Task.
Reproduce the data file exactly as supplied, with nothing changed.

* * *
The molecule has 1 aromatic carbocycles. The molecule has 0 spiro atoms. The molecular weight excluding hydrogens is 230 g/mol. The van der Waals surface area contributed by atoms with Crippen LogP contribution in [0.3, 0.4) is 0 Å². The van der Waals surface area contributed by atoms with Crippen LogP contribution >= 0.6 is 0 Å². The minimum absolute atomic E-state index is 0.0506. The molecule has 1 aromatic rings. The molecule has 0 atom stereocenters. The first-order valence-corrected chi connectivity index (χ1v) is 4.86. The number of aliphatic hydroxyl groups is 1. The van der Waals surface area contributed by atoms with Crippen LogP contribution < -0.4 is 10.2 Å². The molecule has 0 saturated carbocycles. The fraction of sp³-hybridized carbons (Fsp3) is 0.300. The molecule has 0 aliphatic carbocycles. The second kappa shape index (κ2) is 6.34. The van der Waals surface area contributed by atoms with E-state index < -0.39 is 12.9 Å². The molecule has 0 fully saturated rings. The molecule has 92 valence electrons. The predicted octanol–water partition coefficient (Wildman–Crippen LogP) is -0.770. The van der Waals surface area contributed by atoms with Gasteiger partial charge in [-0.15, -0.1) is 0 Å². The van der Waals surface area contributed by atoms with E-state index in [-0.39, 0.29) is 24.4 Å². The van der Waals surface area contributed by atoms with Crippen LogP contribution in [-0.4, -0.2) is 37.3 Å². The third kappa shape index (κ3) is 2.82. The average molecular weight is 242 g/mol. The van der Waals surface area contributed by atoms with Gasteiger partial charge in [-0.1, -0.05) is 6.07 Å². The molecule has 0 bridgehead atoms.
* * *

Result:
The molecule has 1 aromatic carbocycles. The molecule has 0 spiro atoms. The molecular weight excluding hydrogens is 230 g/mol. The van der Waals surface area contributed by atoms with Crippen LogP contribution in [0.3, 0.4) is 0 Å². The van der Waals surface area contributed by atoms with Crippen LogP contribution >= 0.6 is 0 Å². The minimum absolute atomic E-state index is 0.0506. The molecule has 1 aromatic rings. The molecule has 0 atom stereocenters. The first-order valence-corrected chi connectivity index (χ1v) is 4.86. The number of aliphatic hydroxyl groups is 1. The van der Waals surface area contributed by atoms with Crippen LogP contribution < -0.4 is 10.2 Å². The molecule has 0 saturated carbocycles. The fraction of sp³-hybridized carbons (Fsp3) is 0.300. The molecule has 0 aliphatic carbocycles. The second kappa shape index (κ2) is 6.34. The van der Waals surface area contributed by atoms with E-state index < -0.39 is 12.9 Å². The molecule has 0 fully saturated rings. The molecule has 92 valence electrons. The predicted octanol–water partition coefficient (Wildman–Crippen LogP) is -0.770. The van der Waals surface area contributed by atoms with Gasteiger partial charge in [-0.15, -0.1) is 0 Å². The van der Waals surface area contributed by atoms with E-state index in [-0.39, 0.29) is 24.4 Å². The van der Waals surface area contributed by atoms with Crippen LogP contribution in [-0.4, -0.2) is 37.3 Å². The third kappa shape index (κ3) is 2.82. The average molecular weight is 242 g/mol. The van der Waals surface area contributed by atoms with Gasteiger partial charge in [-0.1, -0.05) is 6.07 Å². The molecule has 0 bridgehead atoms.